In a recent study published in the journal PLoS ONE, researchers evaluated the temporal shedding patterns of coronavirus (CoV) in Eidolon helvum, the straw-colored fruit bat.
E. helvum is a pteropodid distributed widely in tropical Africa that can migrate thousands of kilometers; they roost in trees to form dynamic colonies, hosting millions. The bat is considered a unique disperser of seeds due to its migration. As such, the conservation of E. helvum is crucial for tropical Africa. This species has adapted to habitat loss by roosting in trees across urban areas. This potentially exposes humans to the bat’s excretions and the pathogenic species shed therein.
Studies conducted in urban and non-urban bat colonies have reported the presence of viral nucleic acids and the isolation of multiple viruses from diverse taxonomic families. The Coronaviridae family of viruses was previously detected in this species. However, the CoV shedding patterns in this bat species remain poorly defined, and in general, there is a lack of understanding of CoV ecology in African bats.
Study: Seasonal shedding of coronavirus by straw-colored fruit bats at urban roosts in Africa. Image Credit: Ondrej Prosicky / Shutterstock
About the study
In the present study, researchers investigated the CoV shedding patterns in E. helvum roosts to propose realistic strategies supporting a safer, ethical co-existence of this species with humans. They studied two urban colonies of this bat species, located in Accra, Ghana, and Morogoro, Tanzania. The colony in Accra was studied between March 2017 and February 2018, while the Morogoro roost was studied from August 2017 to July 2018.
The number of bats in each roost was counted monthly. Ninety-seven fecal samples were collected monthly from each roost. RNA from 2,328 fecal samples was extracted, and cDNA libraries were prepared. Two polymerase chain reaction (PCR) assays were used to identify known and novel CoVs. Amplified products were cloned and sequenced. A basic local alignment search tool (BLAST) search was performed to compare sequences with existing CoV gene sequences.
The reproductive cycle of bats was estimated based on 1) the authors’ previous data from Accra and Morogoro, 2) prior observations from the two roosts, 3) reported birth pulse and lactation period, 4) synchronized annual birth pulse of this species, and 5) the heterogeneity in the time of pregnancy, estrus and birth pulse. The beginning of the lactation period, the end of the birth pulse, and the start of the weaning period were assumed to be April 15, June 15, and June 16, respectively, in Accra.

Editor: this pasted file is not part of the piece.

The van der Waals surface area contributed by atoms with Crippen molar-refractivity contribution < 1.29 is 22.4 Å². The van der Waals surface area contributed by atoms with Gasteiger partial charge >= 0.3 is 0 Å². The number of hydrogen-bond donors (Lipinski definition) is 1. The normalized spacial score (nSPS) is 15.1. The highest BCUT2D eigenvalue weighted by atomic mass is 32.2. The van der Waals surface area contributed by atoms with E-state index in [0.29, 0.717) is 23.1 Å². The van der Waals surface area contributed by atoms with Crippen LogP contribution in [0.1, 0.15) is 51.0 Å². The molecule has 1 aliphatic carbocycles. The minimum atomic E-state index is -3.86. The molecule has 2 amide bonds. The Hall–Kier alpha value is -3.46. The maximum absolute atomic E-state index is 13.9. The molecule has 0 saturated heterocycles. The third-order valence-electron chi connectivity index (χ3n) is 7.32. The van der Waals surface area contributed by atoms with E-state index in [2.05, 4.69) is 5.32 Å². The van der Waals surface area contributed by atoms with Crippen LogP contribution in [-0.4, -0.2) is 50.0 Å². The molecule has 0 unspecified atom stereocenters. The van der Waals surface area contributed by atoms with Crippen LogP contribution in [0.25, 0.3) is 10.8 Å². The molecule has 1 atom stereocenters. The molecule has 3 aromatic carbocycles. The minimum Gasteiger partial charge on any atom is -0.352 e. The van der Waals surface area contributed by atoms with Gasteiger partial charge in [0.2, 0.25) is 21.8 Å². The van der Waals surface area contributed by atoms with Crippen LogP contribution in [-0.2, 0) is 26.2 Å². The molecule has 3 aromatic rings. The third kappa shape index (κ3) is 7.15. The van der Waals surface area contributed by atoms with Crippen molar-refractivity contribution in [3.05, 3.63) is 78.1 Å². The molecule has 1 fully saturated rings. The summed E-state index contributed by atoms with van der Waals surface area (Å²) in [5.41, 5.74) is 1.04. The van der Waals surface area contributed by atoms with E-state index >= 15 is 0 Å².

In Morogoro, the team assigned December 15 as the lactation period start, February 15 and 16 as the last date of birth pulse, and the beginning of the weaning period. The rest-of-the-year period followed immediately after these time points. The association between CoV shedding and the reproductive cycle was assessed using two logistic models (fixed effects and hierarchical models).
Panel A shows the locations of the roosts in Africa. Panel B shows some of the trees occupied at the 37 Military Hospital in Accra, Ghana and Panel C shows roosting bats at the Kikundi Market in Morogoro, Tanzania. https://doi.org/10.1371/journal.pone.0274490.g001
The Morogoro bat colony reached peak abundance in February 2018, with 45,000 inhabitants, while the Accra roost peaked in December 2017 with over a million inhabitants. Fourteen fecal samples from Accra and 125 from Morogoro were positive for CoVs. The monthly proportion of positive fecal samples was variable that peaked at 0.24 in Morogoro and 0.04 in Accra.
The proportion of positive samples during lactation and weaning periods was 0 and 0.018 in Accra, and 0.088 and 0.153 in Morogoro, respectively. BLAST analyses revealed that all CoVs identified in the current study exhibited a pairwise sequence identified with Eidolon bat CoV from the Beta-CoV genus.
According to the fixed-effects model, the odds of CoV shedding were 1.24- to 2.65-fold higher than in the rest-of-the-year period. Compared to the lactation period, the weaning period had 1.06- to 3.16-fold higher odds of CoV shedding. The hierarchical model showed increased odds of CoV shedding in the later months of the weaning period relative to the rest-of-the-year period. In addition, the odds of CoV shedding increased during the peak of the weaning period compared to the lactation period.
In summary, the CoVs detected in bat fecal samples from the two roosts had a high sequence identity with Eidolon bat CoV. There was no evidence to suggest that CoVs detected in the two roosts posed a threat to public health unless proven otherwise. The findings support the seasonal shedding pattern of CoVs in both roosts, with a peak shedding during the weaning season.
Overall, the results suggest that resources to prevent human-bat contact should be targeted for use in the weaning seasons and limit human access to roosts and adjacent areas. In addition, the consumption of bats should be discouraged generally, and hunting/selling must be banned seasonally. These recommendations for limiting human-bat exposure apply to all E. helvum roosts across Africa.